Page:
Take, for example, the urban heat island effect. Described by scientists, it concerns the process by which urban surfaces absorb more solar energy and re-admit it as thermal energy (primarily at night) than do surrounding non-paved areas. Better modelling of local and regional climatological processes using citizen sensors can allow cities to pin-point which neighbourhoods are most susceptible to this problem and plan strategically.

Technology may also one day revolutionize how environmental issues are managed locally. The release of open data on neighbourhood energy consumption, water use, and waste disposal make it possible for cities to work with the private sector, non-profits, and academics to better manage flows of materials, goods, and energy in urban areas. Researchers sometimes call such measurement work “urban metabolism.”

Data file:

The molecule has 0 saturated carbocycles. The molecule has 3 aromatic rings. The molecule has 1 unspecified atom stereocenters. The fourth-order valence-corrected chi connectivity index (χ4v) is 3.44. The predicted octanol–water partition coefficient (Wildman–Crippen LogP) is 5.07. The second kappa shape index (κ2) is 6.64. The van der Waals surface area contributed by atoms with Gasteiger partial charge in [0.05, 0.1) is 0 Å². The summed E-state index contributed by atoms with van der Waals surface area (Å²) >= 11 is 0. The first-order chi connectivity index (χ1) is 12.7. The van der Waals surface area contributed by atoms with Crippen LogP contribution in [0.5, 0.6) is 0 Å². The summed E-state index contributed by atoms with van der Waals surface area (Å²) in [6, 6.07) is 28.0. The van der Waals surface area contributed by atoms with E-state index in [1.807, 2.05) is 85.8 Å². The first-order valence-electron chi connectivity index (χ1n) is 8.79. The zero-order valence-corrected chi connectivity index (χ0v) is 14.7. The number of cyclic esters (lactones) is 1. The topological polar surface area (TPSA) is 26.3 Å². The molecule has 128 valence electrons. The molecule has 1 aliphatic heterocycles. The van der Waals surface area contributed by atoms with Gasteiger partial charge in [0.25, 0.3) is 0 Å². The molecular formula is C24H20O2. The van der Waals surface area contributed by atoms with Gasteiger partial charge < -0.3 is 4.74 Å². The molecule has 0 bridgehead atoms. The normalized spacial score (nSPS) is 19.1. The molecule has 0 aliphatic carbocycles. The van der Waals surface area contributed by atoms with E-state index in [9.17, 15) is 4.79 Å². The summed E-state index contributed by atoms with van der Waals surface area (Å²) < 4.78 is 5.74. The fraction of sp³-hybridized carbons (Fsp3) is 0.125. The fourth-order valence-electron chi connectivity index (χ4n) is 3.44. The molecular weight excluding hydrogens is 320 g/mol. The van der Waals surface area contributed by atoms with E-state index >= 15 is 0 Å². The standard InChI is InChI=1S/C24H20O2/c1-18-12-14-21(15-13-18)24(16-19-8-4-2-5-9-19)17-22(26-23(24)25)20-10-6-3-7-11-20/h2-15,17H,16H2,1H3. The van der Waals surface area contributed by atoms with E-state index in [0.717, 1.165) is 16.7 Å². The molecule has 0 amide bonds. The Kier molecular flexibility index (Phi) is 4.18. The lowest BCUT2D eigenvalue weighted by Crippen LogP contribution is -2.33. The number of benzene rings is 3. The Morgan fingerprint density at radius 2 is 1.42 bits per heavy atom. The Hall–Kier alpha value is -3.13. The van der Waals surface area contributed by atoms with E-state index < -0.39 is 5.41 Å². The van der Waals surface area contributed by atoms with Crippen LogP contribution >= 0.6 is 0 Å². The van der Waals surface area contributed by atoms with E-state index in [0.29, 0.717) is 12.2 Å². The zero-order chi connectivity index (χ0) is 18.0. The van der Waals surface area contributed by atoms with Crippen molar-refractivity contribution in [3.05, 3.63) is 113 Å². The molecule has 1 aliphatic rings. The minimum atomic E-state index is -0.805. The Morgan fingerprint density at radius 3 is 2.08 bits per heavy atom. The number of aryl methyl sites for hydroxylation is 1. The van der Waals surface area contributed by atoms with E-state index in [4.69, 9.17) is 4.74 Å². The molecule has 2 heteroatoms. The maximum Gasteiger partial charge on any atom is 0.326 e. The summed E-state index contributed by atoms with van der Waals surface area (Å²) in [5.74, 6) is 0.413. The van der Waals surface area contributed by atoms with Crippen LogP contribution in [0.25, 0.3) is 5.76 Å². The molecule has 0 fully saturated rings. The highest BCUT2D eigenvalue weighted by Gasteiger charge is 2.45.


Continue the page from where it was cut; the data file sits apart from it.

“All of those things are being enabled in a way that we’ve never seen before by new technology,” Aylett said. “So the output is becoming a much deeper understanding of how our cities function and the impacts that they have. And where, if you want to think about it like acupuncture, where you can take strategic action in one space that will cause sort of systemic shifts in those impacts.”

He added that visualization and cartographic technologies now make it possible to take information that’s quite complex and make it understandable even for non-experts. What’s more difficult to assess is how such technological tools make possible collaborative action that builds around specific issues as they spread through a community.

Cities in International Climate Politics